Which leads to the most rewarding part of writing, creating a universe that other people fall in love with as much as I have.
My characters are very real to me, to the point that I’ll often hear them talking in my head when I’m doing chores around the house or running errands.
Hearing from readers who also view them as real, who relate to them on a deeply emotional level, means a lot to me, especially when my characters’ adventures can provide solace during a difficult time or inspire someone to reach for their dreams. That’s priceless.
SADYE: What message or theme would you like readers to take away from your work?
AUDREY: The central themes that run through all my books are compassion and empathy.
I really emphasize that point with Aurora, who’s a powerful empath who literally feels what others are feeling. Sometimes those feelings overwhelm her, making it difficult for her to function.
But while this may seem like a weakness, in truth it’s what makes her a strong captain, a respected leader, and a loyal friend.
Aurora’s driven to make the world a better place, to help those in need because she understands their pain and suffering.
Her compassion for all living beings, all life, is the product of her own struggle to come to grips with her half-human, half-alien identity.
Her extraordinary perspective allows her to see her interconnection with those around her, as well as what sets her apart, which is why her relationships are the cornerstones of her life.
Her incredible capacity for empathy and compassion, even in the face of adversity, make her a joy to write.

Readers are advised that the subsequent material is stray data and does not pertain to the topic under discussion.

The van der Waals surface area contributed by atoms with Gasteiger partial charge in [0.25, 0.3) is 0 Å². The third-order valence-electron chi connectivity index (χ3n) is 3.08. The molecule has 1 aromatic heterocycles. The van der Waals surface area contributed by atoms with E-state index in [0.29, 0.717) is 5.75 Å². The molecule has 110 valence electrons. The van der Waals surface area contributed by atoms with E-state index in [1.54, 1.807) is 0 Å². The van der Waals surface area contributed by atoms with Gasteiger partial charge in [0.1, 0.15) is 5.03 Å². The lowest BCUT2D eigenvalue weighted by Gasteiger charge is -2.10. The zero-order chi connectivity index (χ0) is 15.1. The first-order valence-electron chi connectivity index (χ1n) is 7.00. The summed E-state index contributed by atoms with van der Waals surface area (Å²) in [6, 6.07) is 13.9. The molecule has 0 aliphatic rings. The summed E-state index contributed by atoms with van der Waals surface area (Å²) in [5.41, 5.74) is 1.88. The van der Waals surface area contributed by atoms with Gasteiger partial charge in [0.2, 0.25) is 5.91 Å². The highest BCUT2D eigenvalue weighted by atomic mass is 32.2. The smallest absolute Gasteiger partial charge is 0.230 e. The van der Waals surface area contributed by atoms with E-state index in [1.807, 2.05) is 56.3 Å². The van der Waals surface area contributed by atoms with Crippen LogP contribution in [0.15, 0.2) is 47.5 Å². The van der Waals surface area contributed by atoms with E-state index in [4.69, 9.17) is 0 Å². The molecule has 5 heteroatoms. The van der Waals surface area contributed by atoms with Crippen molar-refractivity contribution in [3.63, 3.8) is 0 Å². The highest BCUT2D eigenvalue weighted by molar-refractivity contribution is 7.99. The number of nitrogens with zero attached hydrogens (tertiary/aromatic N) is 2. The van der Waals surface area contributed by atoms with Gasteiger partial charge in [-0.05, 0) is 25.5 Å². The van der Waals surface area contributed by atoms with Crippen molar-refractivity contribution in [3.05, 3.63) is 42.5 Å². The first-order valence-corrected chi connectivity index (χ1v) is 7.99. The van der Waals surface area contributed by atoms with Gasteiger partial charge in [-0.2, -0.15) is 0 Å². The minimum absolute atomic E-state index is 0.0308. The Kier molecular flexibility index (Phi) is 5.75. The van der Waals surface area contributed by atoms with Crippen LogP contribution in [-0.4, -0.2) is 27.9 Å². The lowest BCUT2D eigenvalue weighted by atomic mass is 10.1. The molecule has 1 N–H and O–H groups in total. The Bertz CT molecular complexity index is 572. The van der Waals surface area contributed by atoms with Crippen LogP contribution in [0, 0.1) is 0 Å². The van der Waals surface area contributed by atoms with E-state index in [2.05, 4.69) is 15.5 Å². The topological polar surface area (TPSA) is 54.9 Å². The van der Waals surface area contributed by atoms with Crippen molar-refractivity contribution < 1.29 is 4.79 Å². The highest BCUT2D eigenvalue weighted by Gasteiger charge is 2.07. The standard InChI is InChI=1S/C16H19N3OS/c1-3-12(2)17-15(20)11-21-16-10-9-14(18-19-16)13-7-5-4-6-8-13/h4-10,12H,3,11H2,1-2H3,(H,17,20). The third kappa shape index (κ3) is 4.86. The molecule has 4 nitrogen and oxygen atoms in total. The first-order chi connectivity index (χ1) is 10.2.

SADYE: What experience in your past or general aspect of your life has most affected your writing?
AUDREY: I chose to write science fiction because I grew up on the genre, falling in love with Star Wars and Star Trek at a very young age. My passion for space adventures has only grown stronger with time.
But it was my personal experiences as an adult with meditation, yoga, energy healing, and hypnotherapy that altered the way I view the world and that have become key elements in my writing.
Studying the histories of human experience in those areas, exploring the science behind what we know and all that we have yet to learn, and questioning where the boundaries could be pushed back or even knocked down, led to many of the traits that are the foundation of my main characters, and how they interact with the universal energy of the cosmos.
What if we reached our full potential as humans? What would that look like? How would it change the way we relate to our bodies, minds, each other, and the world around us?
The conclusions I drew from those questions gave rise to Aurora Hawke, whose mother comes from an alien race nearly biologically identical to humans, but who have already fulfilled that potential, developing abilities that are rare or undocumented (so far) in humans.
Delving into those questions and experiences in my books has been a source of unending joy, especially when I hear from readers whose own experiences resonate with what I’ve described.
Maybe that’s why I write books with an optimistic tone. In my world, connection with the cosmos isn’t a vague concept, it’s something I feel every moment of every day.
Like Aurora, the lifeforce energy that surrounds me feeds me, giving me strength, and hope for a bright and beautiful future.
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Categories: Author Interview